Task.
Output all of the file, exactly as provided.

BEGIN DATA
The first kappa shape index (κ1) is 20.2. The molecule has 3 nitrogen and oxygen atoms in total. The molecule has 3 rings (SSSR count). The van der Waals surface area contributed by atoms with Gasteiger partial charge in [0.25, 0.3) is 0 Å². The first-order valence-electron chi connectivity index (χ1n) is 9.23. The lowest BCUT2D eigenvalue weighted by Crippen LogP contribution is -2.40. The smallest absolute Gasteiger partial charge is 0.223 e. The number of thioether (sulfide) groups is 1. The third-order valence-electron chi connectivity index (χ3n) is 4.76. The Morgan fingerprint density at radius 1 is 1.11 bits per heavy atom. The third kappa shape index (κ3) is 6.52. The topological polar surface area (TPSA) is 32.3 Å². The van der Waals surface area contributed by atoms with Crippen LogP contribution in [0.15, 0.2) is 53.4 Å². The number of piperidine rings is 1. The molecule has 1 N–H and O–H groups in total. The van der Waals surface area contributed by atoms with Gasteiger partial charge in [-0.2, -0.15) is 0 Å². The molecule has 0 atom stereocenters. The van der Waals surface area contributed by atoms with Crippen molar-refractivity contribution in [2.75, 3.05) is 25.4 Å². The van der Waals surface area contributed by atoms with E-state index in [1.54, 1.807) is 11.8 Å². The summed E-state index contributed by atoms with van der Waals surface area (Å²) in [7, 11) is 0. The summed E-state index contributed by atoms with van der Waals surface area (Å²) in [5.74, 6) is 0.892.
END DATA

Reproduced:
The first kappa shape index (κ1) is 20.2. The molecule has 3 nitrogen and oxygen atoms in total. The molecule has 3 rings (SSSR count). The van der Waals surface area contributed by atoms with Gasteiger partial charge in [0.25, 0.3) is 0 Å². The first-order valence-electron chi connectivity index (χ1n) is 9.23. The lowest BCUT2D eigenvalue weighted by Crippen LogP contribution is -2.40. The smallest absolute Gasteiger partial charge is 0.223 e. The number of thioether (sulfide) groups is 1. The third-order valence-electron chi connectivity index (χ3n) is 4.76. The Morgan fingerprint density at radius 1 is 1.11 bits per heavy atom. The third kappa shape index (κ3) is 6.52. The topological polar surface area (TPSA) is 32.3 Å². The van der Waals surface area contributed by atoms with Crippen LogP contribution in [0.15, 0.2) is 53.4 Å². The number of piperidine rings is 1. The molecule has 1 N–H and O–H groups in total. The van der Waals surface area contributed by atoms with Gasteiger partial charge in [-0.2, -0.15) is 0 Å². The molecule has 0 atom stereocenters. The van der Waals surface area contributed by atoms with Crippen molar-refractivity contribution in [2.75, 3.05) is 25.4 Å². The van der Waals surface area contributed by atoms with E-state index in [1.54, 1.807) is 11.8 Å². The summed E-state index contributed by atoms with van der Waals surface area (Å²) in [7, 11) is 0. The summed E-state index contributed by atoms with van der Waals surface area (Å²) in [5.74, 6) is 0.892.